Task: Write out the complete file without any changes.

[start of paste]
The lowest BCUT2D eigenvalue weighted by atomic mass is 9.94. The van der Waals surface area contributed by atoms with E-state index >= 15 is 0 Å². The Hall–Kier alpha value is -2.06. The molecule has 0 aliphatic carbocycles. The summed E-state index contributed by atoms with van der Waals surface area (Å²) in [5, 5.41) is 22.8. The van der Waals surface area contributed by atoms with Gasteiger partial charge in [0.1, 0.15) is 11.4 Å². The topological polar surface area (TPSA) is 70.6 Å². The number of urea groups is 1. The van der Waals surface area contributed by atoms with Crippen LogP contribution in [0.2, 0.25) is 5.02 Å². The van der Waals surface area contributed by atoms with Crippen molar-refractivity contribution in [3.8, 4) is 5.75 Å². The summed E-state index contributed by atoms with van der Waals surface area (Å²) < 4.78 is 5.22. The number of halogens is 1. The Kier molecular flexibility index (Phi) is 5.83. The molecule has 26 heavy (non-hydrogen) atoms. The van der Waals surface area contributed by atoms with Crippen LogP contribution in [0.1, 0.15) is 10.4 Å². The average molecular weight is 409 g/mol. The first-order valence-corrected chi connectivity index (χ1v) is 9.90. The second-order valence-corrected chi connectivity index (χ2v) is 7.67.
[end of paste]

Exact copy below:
The lowest BCUT2D eigenvalue weighted by atomic mass is 9.94. The van der Waals surface area contributed by atoms with E-state index >= 15 is 0 Å². The Hall–Kier alpha value is -2.06. The molecule has 0 aliphatic carbocycles. The summed E-state index contributed by atoms with van der Waals surface area (Å²) in [5, 5.41) is 22.8. The van der Waals surface area contributed by atoms with Gasteiger partial charge in [0.1, 0.15) is 11.4 Å². The topological polar surface area (TPSA) is 70.6 Å². The number of urea groups is 1. The van der Waals surface area contributed by atoms with Crippen LogP contribution in [0.2, 0.25) is 5.02 Å². The van der Waals surface area contributed by atoms with Crippen molar-refractivity contribution in [3.8, 4) is 5.75 Å². The summed E-state index contributed by atoms with van der Waals surface area (Å²) < 4.78 is 5.22. The number of halogens is 1. The Kier molecular flexibility index (Phi) is 5.83. The molecule has 26 heavy (non-hydrogen) atoms. The van der Waals surface area contributed by atoms with Crippen LogP contribution in [0.1, 0.15) is 10.4 Å². The average molecular weight is 409 g/mol. The first-order valence-corrected chi connectivity index (χ1v) is 9.90. The second-order valence-corrected chi connectivity index (χ2v) is 7.67.